The Politicians – Stewardship Lesson #2

Patriotic

The Small Things Matter

We have 535 voting members of Congress. They ear mark billions of dollars year in and year out on pet projects that add relatively little value. For example, there was $18.9 million earmarked for the Edward M. Kennedy Institute for the Study of the Senate in Boston. Study of the Senate? Then there is the $4.8 million ear marked for wood utilization research in 11 states. It is estimated that this research has cost taxpayers over $100 million since 1985.

 

Now you might say 4.8 million is a lot of money to waste on an insignificant research project. However, to a politician it is nothing. It is all relative. What is a million dollars when you have 18 trillion dollars of debt? After all, a trillion dollars is a million, million. It is like using a credit card that already has 15,000 worth of debt, a $30,000 credit limit and deciding you want a brand new pair of shoes that costs $400. What is another $400? You already have $15,000 of debt and the ability to double that debt balance. That $400 debt isn’t going to move the needle. Nor is 5 million dollars when you already have 18 trillion dollars of debt and an unlimited credit limit.

Now imagine 535 members of Congress acting individually wasting a few million here and a few million there. Individually is doesn’t seem like much. Collectively, it adds up to a real significant amount of money.

Luke 16:10 says “Whoever can be trusted with very little can also be trusted with much, and whoever is dishonest with very little will also be dishonest with much.”

In God’s economy every dollar has significance. It is given to us to be good stewards or managers of it. The habits we develop with the individual dollar will ultimately translate into the habits we exhibit with larger amounts of dollars. Prudent stewardship is treating every dollar as being important and not something you can waste. Now the next 3 verses beyond 16:10 are key in understanding the small things and stewardship.

11 So if you have not been trustworthy in handling worldly wealth, who will trust you with true riches? 12 And if you have not been trustworthy with someone else’s property, who will give you property of your own? 13 “No one can serve two masters. Either you will hate the one and love the other, or you will be devoted to the one and despise the other. You cannot serve both God and money.”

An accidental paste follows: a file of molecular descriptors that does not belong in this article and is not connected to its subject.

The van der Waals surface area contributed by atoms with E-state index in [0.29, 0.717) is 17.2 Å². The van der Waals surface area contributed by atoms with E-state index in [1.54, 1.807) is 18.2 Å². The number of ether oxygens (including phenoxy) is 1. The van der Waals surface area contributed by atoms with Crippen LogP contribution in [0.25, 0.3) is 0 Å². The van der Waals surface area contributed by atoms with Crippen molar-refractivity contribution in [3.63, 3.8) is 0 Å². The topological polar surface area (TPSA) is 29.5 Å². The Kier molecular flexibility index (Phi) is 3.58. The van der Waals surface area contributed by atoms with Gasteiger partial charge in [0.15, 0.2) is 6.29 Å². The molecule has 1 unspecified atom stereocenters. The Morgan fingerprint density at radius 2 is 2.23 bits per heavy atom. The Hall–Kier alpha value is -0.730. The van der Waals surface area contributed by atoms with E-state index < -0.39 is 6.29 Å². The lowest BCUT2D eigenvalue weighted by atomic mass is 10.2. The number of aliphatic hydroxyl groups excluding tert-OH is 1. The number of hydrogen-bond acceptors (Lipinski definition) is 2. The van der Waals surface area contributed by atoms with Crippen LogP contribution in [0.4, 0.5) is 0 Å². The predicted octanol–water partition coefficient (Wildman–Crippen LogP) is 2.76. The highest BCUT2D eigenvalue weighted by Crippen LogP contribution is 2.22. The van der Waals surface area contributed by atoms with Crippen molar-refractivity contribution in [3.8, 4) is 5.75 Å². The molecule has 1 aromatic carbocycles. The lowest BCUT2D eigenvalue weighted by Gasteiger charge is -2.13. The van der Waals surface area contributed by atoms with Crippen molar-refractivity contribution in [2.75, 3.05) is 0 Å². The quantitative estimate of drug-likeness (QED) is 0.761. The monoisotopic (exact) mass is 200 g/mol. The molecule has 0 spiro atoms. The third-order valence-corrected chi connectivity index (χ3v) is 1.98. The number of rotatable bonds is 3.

The message of Luke 16:13 is the message of stewardship. It is the exact same verse repeated in Matthew 6:24. Two times for emphasis. It gives meaning to the prior versus by saying two things.

First, there is a significant relationship between the Christian, God, and money. How we prioritize those relationships will ultimately determine the quality of our relationship with God. Second, stewardship of what God gives us is extremely important. Handling the big items is easy. However, it is the care and significance we give to the small things that proves to be the most difficult. It is much easier to waste than take the time to manage. However, it is the handling of the small things that strengthen our sense of stewardship that directly effects our overall relationship with God.

How we handle worldly wealth determines how we receive true riches. Worldly wealth is every dollar. True riches are the riches (not to imply money – but abundance of life) that only God can give.

Therein lies the significance of the small things!

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